The performance should be about the same as the compilers seem to be the same (gcc).
I wasn't involved but I would expect the Arduino people to have used the SDK files unchanged. Adapting with every version Nordic releases would be too much effort I guess.
Usually the Arduino stuff is built on top of the vendor specific SDK.
I must ask: what does performance mean here? As the same compiler creates the code the execution speed should be more or less identical (different versions of gcc might have slight differences in the speed of the resulting code but that's usually undetectable).
Although you failed to provide a link to that product I guess you mean the Nordic module of that name. If you plan to use that I don't see why you should use the Arduino environment for development as the biggest benefits (ease of use and portability) are available to you anyway.
Thanks pylon. Regarding the 1st three points, not so much the compilers – but I was wondering more along the lines of if the Arduino implementation of Nordic's SDK is 100% identical, without needing to have added any compatibility coding to make the SDK work within the Arduino IDE environment...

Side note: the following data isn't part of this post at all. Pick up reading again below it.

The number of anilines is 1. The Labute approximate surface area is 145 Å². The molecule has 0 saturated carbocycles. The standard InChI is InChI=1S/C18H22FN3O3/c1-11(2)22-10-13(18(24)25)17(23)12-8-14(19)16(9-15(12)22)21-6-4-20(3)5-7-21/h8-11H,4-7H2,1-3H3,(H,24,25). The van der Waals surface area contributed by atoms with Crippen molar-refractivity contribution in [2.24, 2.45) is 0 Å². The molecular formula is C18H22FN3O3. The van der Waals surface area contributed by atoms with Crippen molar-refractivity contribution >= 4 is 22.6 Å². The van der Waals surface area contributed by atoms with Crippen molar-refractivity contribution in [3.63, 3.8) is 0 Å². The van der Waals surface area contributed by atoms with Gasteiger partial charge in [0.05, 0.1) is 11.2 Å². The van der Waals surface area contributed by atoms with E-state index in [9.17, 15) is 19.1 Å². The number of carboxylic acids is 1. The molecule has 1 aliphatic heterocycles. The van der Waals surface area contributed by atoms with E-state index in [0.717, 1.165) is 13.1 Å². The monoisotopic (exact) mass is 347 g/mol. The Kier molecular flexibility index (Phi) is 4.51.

For example, if it's simply a matter of using the SDK files unchanged, then I have to ask, why is Arduino still using version 15 when Nordic's SDK is at version 17 ?
Regarding the last point GPIOTE "general purpose input output task events" – seems to be a technique used in association with accessing the hardware timer peripheral more directly, i.e., without having to involve the main processing too much. So, for pulse width modulation (PWM) which works to 1 microsecond precision, using software interrupts doesn't provide as good timing accuracy, apparently...
The board I'm using is a Nano 33 BLE which itself uses a NRF52840 chip, and the GPIOTE and Timers are documented as peripheral functionality of that chip, I think so anyway, but I'm still learning
I guess that checking the differences between the version and eventually adapting the Arduino classes is too much work if no new features are introduced that enhances the Arduino functionality. But that's wild guessing, I'm not part of the Arduino team.